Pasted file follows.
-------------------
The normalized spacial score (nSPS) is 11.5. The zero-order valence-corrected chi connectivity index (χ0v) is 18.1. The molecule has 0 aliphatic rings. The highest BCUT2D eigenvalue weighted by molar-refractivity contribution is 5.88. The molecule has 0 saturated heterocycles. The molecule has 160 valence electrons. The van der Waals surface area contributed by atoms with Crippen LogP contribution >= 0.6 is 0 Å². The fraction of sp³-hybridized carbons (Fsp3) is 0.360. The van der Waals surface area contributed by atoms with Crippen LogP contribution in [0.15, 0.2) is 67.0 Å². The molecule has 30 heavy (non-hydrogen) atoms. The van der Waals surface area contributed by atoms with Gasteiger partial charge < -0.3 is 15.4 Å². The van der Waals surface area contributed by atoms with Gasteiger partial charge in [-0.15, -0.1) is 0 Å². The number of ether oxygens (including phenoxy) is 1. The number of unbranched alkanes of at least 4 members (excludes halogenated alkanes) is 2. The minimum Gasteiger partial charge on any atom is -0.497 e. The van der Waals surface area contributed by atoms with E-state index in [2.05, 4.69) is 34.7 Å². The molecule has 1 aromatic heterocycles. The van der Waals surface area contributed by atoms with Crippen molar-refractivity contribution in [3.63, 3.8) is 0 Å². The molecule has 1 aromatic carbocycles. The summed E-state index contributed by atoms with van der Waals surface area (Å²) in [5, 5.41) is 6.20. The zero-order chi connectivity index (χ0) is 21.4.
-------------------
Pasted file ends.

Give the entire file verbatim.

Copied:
The normalized spacial score (nSPS) is 11.5. The zero-order valence-corrected chi connectivity index (χ0v) is 18.1. The molecule has 0 aliphatic rings. The highest BCUT2D eigenvalue weighted by molar-refractivity contribution is 5.88. The molecule has 0 saturated heterocycles. The molecule has 160 valence electrons. The van der Waals surface area contributed by atoms with Crippen LogP contribution >= 0.6 is 0 Å². The fraction of sp³-hybridized carbons (Fsp3) is 0.360. The van der Waals surface area contributed by atoms with Crippen LogP contribution in [0.15, 0.2) is 67.0 Å². The molecule has 30 heavy (non-hydrogen) atoms. The van der Waals surface area contributed by atoms with Gasteiger partial charge < -0.3 is 15.4 Å². The van der Waals surface area contributed by atoms with Gasteiger partial charge in [-0.15, -0.1) is 0 Å². The number of ether oxygens (including phenoxy) is 1. The number of unbranched alkanes of at least 4 members (excludes halogenated alkanes) is 2. The minimum Gasteiger partial charge on any atom is -0.497 e. The van der Waals surface area contributed by atoms with E-state index in [2.05, 4.69) is 34.7 Å². The molecule has 1 aromatic heterocycles. The van der Waals surface area contributed by atoms with Crippen molar-refractivity contribution in [3.63, 3.8) is 0 Å². The molecule has 1 aromatic carbocycles. The summed E-state index contributed by atoms with van der Waals surface area (Å²) in [5, 5.41) is 6.20. The zero-order chi connectivity index (χ0) is 21.4.